The Lincoln Creek Day School was built in an isolated location eight miles east of the nearest town of Blackfoot, and twenty miles from the agency headquarters in the town of Fort Hall. The one-story, wood-frame school sits on the remains of a tree-lined lawn surrounded by fenced grasslands. The building’s exterior materials include an exposed concrete foundation, clapboard walls, and a wood-shingled roof. The building has predominantly double-hung windows, but includes transoms over exterior doors and eyebrow dormer windows leading into attics.

As viewed from the road along the south, the massing of the building expresses its two uses: the teacher’s residence on the west steps back and its gable roof steps down from the school on the east. Each of the building’s five first-floor entrances, three feet above grade, were reached by solid concrete stoops with pipe railings. The front door of the residence is set in an entry porch on the southwest corner. The school’s main entrance, near the center of the building, is sheltered by a small gabled canopy with a barrel vault soffit supported by decorative brackets. Along the north facade, the teacher’s single-car garage protrudes from the west end and along the east end a linear light well illuminates the basement classroom.

The teacher’s residence includes a living room with a brick fireplace along the west, two bedrooms along the south, and a kitchen and bathroom along the north. The school had two classrooms, one on the first floor and another in the basement below. The first-floor classroom was remodeled into a half basketball court and gathering space. The twelve-foot-high flat ceiling and framing was removed to raise the ceiling to the underside of roof rafters.

Twelve years after the 1944 closure of Lincoln Creek Day School, the Bureau of Indian Affairs transferred the title of the school building to the Shoshone-Bannock Tribes. In the 1960s the building was used as a private residence, but then it stood vacant for many years. When the community began to restore the day school in 2005, the building required significant work, having suffered from a severe lack of maintenance and damage by vandals. The Lincoln Creek Tribal District of the Shoshone-Bannock Tribes hired Trout Architects to restore and adapt the building for use as a community center. Since 2005, community residents and professionals have been restoring the building. The work has included structural stabilization, new roof trusses, cedar roof shingles, siding, and windows and exterior doors. Construction has been funded by grants from numerous agencies and charitable entities including the Lowes Foundation, National Heritage Trust, Idaho Heritage Trust, and National Park Service.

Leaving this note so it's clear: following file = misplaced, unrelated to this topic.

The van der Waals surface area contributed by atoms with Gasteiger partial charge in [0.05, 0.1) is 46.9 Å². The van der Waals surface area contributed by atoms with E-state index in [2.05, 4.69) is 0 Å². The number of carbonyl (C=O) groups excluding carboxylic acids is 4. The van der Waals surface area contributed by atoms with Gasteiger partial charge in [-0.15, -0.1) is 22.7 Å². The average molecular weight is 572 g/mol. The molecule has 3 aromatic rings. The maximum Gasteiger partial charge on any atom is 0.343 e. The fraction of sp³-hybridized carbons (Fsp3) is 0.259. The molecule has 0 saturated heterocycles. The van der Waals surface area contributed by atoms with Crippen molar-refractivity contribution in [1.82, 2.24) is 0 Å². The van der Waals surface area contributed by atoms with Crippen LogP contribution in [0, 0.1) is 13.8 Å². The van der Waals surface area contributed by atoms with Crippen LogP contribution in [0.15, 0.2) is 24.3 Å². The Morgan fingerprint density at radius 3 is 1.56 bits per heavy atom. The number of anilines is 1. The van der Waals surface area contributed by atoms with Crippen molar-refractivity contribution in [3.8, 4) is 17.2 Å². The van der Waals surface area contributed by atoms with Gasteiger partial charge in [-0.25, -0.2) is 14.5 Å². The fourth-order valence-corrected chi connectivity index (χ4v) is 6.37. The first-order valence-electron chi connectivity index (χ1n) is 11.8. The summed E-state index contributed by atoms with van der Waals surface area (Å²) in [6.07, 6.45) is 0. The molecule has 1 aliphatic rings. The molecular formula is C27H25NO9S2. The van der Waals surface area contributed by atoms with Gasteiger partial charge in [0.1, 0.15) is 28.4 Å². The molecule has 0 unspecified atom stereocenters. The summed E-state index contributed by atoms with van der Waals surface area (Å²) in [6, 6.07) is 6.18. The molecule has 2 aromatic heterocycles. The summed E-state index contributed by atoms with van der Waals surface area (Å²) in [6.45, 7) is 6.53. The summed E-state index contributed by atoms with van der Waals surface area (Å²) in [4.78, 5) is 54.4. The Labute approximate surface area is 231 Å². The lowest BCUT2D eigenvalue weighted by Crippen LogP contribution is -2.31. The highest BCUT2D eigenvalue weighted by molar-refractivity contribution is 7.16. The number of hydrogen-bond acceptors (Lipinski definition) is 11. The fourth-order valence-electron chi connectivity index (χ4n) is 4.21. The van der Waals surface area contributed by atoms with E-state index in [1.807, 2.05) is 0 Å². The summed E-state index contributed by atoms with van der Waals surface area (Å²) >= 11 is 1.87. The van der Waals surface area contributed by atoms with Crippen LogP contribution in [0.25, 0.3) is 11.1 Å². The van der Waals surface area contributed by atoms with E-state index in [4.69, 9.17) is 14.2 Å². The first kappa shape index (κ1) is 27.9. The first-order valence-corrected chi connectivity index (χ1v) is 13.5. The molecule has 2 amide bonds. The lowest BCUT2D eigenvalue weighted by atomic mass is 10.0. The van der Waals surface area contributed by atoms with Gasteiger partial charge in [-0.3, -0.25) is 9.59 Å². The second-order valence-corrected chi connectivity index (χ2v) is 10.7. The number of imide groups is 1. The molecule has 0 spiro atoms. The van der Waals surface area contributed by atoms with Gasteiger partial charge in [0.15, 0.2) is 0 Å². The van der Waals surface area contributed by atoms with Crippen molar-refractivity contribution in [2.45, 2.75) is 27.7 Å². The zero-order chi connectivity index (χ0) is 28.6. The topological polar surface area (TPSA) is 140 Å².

References

Blanchard, Florence. “Lincoln Creek Day School,” Bingham County, Idaho. National Register of Historic Places Registration Form, 2010. National Park Service, U.S. Department of the Interior, Washington, DC.

Decker, L. C. “Education.” Sho-Ban Tevope, December 1940.

Edmo-Suppah, Lori, ed. Shoshone Bannock Tribes. Fort Hall, ID: Sho-Ban News, n.d.

Heaton, John W. The Shoshone Bannocks: Culture and Commerce at Fort Hall, 1870-1940. Lawrence: University Press of Kansas, 2005.

Madsen, Brigham D. The Northern Shoshoni. Caldwell, ID: Caxton Printers, 1980.

Reyhner, Jon. “American Indian Language Policy and School Success.” Journal of Educational Issues of Language Minority Students 12, no. 3 (Summer 1993): 35-59.

Ruckman, Jo Ann, ed. Pocatello Is Our Home. Pocatello: Idaho State University Press, 1998.

“School Days.” Sho-Ban Tevope, October 1940.

Smith, Andrea. “Soul Wound: The Legacy of Native American Schools.” Amnesty Magazine (2007).

Writing Credits

Author: 
Anne L. Marshall
Coordinator: 
Anne L. Marshall
Wendy R. McClure
Phillip G. Mead
D. Nels Reese